While standing in line at Four-bucks for my latte, I noticed the headline of this morning's Los Angeles Times:
Storm Has Its Eye on California
What has happened to journalistic basics of reporting facts? The headline amused me because my first thought was, no, the storm is pretty much indifferent to California because, well, it's just a weather pattern.
But then I had some fun thinking about how we have the tendency to anthromorphize Nature, much like ancient man created gods with the same petty emotions as mortals to explain things like thunder and lightening:
Ancient Greek Shepherd: Hmmm, sounds like Hera gave naught of sex to Zeus - hear how he thunders in rage and frustration! Better get the goats in.
So, to dig deeper into the news story from the Los Angeles Times, I have to wonder - this winter storm, after ending its relationship with Alaska where it originated (was it over finances or was Alaska just not meeting its needs?), now seemingly hovers off the coast of the Western United States, wondering where it should take a risk with its feelings. Well, I've got my eye on California, but I don't know - I hear the people there have a problem with depth in their relationships, but Oregonians lack that intimacy I want . . . maybe I could have something brief but temporary with the Sierras and then settle in with Colorado for something with meaning and that is mutually fulfilling . . .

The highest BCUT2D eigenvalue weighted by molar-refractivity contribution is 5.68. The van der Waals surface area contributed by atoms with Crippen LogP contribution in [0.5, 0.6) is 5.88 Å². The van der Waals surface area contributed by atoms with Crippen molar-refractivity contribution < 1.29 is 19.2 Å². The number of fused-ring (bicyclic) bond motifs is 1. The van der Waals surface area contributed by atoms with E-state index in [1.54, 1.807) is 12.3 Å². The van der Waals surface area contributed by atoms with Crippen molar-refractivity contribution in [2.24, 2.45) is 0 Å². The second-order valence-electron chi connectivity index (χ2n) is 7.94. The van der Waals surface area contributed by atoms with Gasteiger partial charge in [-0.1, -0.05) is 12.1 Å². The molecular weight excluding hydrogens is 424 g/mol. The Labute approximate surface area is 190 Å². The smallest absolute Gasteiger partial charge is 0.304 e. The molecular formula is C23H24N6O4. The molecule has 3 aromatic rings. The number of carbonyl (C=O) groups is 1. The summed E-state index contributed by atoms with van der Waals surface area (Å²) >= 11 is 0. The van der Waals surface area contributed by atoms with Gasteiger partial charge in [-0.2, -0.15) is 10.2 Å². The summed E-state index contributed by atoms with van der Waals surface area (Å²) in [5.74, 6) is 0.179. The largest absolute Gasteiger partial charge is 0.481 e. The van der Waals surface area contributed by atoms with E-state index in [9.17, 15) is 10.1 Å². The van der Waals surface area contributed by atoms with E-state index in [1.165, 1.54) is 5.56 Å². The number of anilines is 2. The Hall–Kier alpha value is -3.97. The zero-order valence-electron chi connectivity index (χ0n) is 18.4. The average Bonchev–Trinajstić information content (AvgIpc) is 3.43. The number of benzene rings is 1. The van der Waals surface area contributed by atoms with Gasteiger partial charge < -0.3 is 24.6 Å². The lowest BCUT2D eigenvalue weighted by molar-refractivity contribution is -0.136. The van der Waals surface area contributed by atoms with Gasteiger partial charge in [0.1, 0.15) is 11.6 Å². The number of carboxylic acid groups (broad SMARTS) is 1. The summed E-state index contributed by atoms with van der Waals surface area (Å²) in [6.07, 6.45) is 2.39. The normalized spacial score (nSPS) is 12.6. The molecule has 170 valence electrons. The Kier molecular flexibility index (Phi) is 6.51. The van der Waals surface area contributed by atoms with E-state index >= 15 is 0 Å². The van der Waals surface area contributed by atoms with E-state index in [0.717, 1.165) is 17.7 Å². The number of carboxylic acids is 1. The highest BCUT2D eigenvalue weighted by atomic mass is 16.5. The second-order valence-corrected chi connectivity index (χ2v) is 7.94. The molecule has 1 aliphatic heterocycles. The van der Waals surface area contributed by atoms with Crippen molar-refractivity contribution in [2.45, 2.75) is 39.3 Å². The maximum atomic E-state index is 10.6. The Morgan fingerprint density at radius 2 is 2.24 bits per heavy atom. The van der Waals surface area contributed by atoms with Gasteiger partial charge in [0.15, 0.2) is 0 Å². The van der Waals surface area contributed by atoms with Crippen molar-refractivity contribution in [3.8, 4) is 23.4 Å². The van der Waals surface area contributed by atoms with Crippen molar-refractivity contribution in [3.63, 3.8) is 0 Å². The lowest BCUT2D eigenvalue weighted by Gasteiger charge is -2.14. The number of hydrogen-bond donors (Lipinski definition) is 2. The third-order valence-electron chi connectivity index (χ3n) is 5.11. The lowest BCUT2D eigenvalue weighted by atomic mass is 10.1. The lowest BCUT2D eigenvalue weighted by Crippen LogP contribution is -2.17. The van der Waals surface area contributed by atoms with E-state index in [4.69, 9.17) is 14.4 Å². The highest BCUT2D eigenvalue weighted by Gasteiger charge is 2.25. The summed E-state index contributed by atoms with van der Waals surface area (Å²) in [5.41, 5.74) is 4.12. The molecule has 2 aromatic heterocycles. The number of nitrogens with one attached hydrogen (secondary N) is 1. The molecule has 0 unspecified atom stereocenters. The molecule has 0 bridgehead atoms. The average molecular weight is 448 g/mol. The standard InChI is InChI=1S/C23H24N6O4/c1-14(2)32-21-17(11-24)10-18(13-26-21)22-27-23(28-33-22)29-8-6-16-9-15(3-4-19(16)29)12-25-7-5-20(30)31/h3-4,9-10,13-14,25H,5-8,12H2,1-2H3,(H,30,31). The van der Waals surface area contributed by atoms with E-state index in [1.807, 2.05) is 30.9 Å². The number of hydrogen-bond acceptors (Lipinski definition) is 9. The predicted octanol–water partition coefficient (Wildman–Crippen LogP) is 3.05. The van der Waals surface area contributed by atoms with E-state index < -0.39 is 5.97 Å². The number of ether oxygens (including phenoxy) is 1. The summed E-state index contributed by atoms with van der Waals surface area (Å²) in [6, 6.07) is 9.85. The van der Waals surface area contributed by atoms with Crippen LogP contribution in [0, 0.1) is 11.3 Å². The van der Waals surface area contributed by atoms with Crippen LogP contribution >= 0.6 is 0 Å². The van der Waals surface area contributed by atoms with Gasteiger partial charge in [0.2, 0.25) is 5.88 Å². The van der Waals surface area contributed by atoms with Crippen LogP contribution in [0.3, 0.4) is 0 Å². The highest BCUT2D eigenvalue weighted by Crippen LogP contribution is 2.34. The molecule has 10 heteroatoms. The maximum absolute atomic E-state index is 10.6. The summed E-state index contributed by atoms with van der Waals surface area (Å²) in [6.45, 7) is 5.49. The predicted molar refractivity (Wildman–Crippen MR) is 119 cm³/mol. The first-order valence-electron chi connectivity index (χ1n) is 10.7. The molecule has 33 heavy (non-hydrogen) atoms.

After all, we do have a strange tendency to name really big storms. Katrina wrecked New Orleans (the slut) and Andrew did a number on Florida (everyone knew he was a "wham-bam-thank-you-ma'am" kind of guy). Blizzards lose out, though - they just get named after the year in which they occur.
Guy 1: Do you remember the Blizzard of '98?
Guy 2: You mean Frank?
Guy 1: No, Frank was that tropical depression that blew in last Saturday.
Guy 2: Oh, him - bastard said he'd call me and never did . . .
I would like to think cavemen called storms something like "Oooga mook", which roughly translates as "I'm gonna get wet as hell and the river is gonna flood, so I better get the kids into the cave." That seems more to the point. I guess it wasn't until we achieved "civilization" that we decided to hide our ignorance of How Things Worked and recreated the natural world in our image.
Don't even get me started on men and the nicknames they give their - *ahem* - appendages . . .